• Agreed that each person needs to apply this to their own needs/situation. I’m passing on advice that I’ve found helpful, but only you know what you (and your dreams) really need!

  13. Great article! This describes exactly how I successfully transitioned from a full time job into a career as a freelance writer. I built up my freelance income on the side, after work and on weekends in addition to my 45 hour per week job. I did that for a while, working sometimes 50-60 hours per week in total until I could afford to cut down my hours at my day job to 20 per week. Once I did that, I could build up my writing career even more and a few months later I quit my day job entirely and was making the same amount of money from my freelancing as I was from my job. A few months after that, I was making twice as much money from my freelancing than I did in my day job, and now 8 months later I am making three times the amount.
    I’m so glad that I gradually made the transition from day job to freelancing rather than just pulling the plug on my job and trying to make a start as a freelancer. Because I had the job to rely on as a source of income, I was able to really focus on building a strong foundation for my business rather than having to grovel and take every job that came along just to pay the bills.I also agree that it helped me get more done, because I had to learn to squeeze as much as possible into the work day so that I could meet my deadlines as well as go to my day job.
    If you are building up your own business or following a dream, it makes so much sense to see your day job as a tool that you can use to give yourself the security and support you need to launch yourself in the right direction.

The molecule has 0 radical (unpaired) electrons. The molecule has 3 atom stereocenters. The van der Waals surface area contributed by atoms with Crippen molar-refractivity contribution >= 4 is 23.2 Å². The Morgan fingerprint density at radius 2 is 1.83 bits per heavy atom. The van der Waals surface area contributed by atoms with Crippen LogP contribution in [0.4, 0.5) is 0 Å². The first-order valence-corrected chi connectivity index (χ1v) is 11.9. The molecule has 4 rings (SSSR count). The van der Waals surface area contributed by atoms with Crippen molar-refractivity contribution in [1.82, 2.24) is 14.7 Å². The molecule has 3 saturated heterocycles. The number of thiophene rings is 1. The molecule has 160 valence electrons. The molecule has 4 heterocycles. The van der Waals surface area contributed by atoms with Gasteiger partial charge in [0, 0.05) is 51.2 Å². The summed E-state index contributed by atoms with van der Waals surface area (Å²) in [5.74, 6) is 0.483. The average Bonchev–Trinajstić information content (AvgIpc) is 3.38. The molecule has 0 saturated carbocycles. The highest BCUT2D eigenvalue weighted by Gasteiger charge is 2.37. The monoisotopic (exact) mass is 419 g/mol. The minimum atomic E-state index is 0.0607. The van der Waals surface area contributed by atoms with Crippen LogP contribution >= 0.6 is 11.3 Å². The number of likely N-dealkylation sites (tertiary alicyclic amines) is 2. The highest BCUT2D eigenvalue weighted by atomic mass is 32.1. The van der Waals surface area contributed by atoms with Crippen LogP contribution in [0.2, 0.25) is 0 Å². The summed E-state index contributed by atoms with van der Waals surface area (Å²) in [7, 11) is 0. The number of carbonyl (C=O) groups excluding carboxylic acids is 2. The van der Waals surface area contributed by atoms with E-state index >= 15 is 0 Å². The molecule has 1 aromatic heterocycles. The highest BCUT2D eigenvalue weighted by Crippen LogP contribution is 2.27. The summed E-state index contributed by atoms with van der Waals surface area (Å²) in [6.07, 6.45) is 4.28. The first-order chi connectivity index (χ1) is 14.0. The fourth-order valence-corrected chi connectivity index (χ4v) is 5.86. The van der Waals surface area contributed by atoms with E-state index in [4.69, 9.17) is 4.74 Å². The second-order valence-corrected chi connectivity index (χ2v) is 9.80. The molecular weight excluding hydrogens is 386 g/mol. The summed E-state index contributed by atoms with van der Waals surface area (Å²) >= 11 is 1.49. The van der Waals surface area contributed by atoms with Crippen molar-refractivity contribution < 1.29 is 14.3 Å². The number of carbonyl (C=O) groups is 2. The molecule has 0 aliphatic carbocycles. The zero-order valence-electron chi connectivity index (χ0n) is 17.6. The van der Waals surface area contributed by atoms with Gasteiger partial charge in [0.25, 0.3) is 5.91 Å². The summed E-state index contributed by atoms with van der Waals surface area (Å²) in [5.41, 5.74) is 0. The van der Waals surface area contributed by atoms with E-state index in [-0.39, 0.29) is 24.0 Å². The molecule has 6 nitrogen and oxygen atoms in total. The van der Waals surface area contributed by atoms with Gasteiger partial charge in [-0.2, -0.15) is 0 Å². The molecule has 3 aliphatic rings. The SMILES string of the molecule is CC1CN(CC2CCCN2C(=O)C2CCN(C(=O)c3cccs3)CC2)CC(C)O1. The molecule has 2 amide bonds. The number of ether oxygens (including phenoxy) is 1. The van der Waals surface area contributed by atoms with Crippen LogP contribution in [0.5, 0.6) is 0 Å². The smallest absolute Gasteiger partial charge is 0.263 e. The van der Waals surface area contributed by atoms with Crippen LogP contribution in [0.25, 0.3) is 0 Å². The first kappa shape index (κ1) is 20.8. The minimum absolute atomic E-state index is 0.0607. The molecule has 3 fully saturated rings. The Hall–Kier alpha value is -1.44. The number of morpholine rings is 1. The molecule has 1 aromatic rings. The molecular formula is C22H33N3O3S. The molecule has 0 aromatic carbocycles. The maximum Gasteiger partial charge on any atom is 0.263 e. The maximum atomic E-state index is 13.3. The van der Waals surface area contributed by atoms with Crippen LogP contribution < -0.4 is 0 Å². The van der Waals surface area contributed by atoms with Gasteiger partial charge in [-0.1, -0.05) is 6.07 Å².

• Congrats to you! It sounds like you put in a ton of work and it paid off threefold! I love hearing success stories like yours–they prove that it really can be done, if you’re willing to put in the effort and not give up.

    • It’s really helped me a TON when it comes to balancing my work/side hustle dual life. It’s so much easier to see the two as working hand in hand–and it can get your dream a lot further, faster, too!

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  15. This blog has lots of truth, but for me I HATED my day job and it was truly a hindrance. Because of the security, I stayed and each day I was there, I literally, felt the life being sucked out of me! I was becoming a robot. My family didn’t like the person I was becoming. Hell, I hated the person I had became. I lacked passion, hunger, drive, and enthusiasm. I was always tensed, tired, and sad. SO badly I wanted to pursue my dreams, my passions, but I was afraid.

    Security kept me in a hell hole. Finally– I just stepped out on faith. As a result, I am a published author, successful playwright, actor, and a much better human being! You can get a copy of my book at my website at —- albeit, everyones situation is different, for me, I began to LIVE again once I left my Job and started my JOURNEY.

    Sulondia Hammond

    • Sue:

      I completely understand where you’re coming from. There’s a point at which the pros of staying in your job are outweighed by the cons, and if it ever gets to that point, then I think you do need to reconsider your priorities. Your day job can “help” your dream job only insofar as you’re still able to function and do your work (at the 9-5 and on your dream) properly. When it starts to get to the point of soul-sucking, you need to seriously examine what’s more important to you. Your health and sanity ALWAYS should come first!

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  22. Exactly! You have much more freedom to choose only the most optimum projects when your dream isn’t the only thing putting food on the table. Too many people feel forced to compromise and settle when they don’t have the backing of a day job to give them that option.